Meta expands parental control tools for Instagram and in VR

Back in December last year, Meta announced it will bring new parental controls to its social network products. The first set of those parental control tools launched back in March, 2022, allowing parents to view how much time their teens spend on the social network, set time limits, and be notified when their teen reported someone.Today, Meta has announced on its blog that the company is releasing the second batch of parental control tools, this time both for Instagram and in VR. Instagram already has a solid slew of options in the Parent Dashboard, but the new features will allow parents to:

  • Send invitations to their teens to initiate supervision tools. Initially, only teens could send invitations.
  • Set specific times during the day or week when they would like to limit their teen’s use of Instagram.
  • See more information when their teen reports an account or post, including who was reported, and the type of report.

Furthermore, there are new options for Quest VR inside the Parent Dashboard. Parents and guardians will be able to:

  • Approve their teen’s download or purchase of an app that is blocked by default based on its IARC-rating.
  • Teens 13+ can submit an “Ask to Buy” request, which triggers a notification to their parents.
  • The parent can then approve or deny the request from the Oculus mobile app.
  • Block specific apps that may be inappropriate for their teen, which will prevent the teen from launching those apps. Apps that can be blocked include apps like web browsers and apps available on the Quest Store.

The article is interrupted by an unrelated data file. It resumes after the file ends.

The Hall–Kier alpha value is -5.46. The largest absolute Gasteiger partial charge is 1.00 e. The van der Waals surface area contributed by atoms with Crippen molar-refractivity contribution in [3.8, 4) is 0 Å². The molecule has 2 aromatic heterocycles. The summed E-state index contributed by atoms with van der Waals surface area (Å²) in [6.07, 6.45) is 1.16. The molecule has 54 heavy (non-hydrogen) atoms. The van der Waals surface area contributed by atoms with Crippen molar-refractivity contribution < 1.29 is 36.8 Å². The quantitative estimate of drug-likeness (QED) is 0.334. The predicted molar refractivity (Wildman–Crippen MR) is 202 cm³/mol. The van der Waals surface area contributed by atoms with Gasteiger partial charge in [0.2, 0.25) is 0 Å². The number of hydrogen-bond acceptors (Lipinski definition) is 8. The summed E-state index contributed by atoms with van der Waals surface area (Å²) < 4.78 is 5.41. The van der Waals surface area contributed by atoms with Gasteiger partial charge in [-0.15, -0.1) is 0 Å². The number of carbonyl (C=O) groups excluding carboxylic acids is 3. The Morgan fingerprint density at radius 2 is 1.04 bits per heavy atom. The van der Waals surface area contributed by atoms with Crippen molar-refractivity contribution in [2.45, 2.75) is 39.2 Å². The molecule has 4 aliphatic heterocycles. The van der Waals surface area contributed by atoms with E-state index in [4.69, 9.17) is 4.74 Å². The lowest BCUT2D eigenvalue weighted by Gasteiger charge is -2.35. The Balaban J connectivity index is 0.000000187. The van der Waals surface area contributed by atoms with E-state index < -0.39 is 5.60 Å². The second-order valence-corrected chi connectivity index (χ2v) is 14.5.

• View all of the apps that their teen owns.
  • Receive “Purchase Notifications,” alerting them when their teen makes a purchase in VR.
  • View headset screen time from the Oculus mobile app, so they’ll know how much time their teen is spending in VR.
  • View their teen’s list of Oculus Friends.
  • Block Link and Air Link to prevent their teen from accessing content from their PC on their Quest headset.

It’s worth noting that in order for parents to gain control of their little ones, they have to link both accounts together – a process that requires approval from both the parent and the teen. We see a lot of potential for tension at home with these new features but at the end of the day, it can save our kids from a lot of trouble, so it might be worth it. It’s down to negotiation skills and positive reinforcement.

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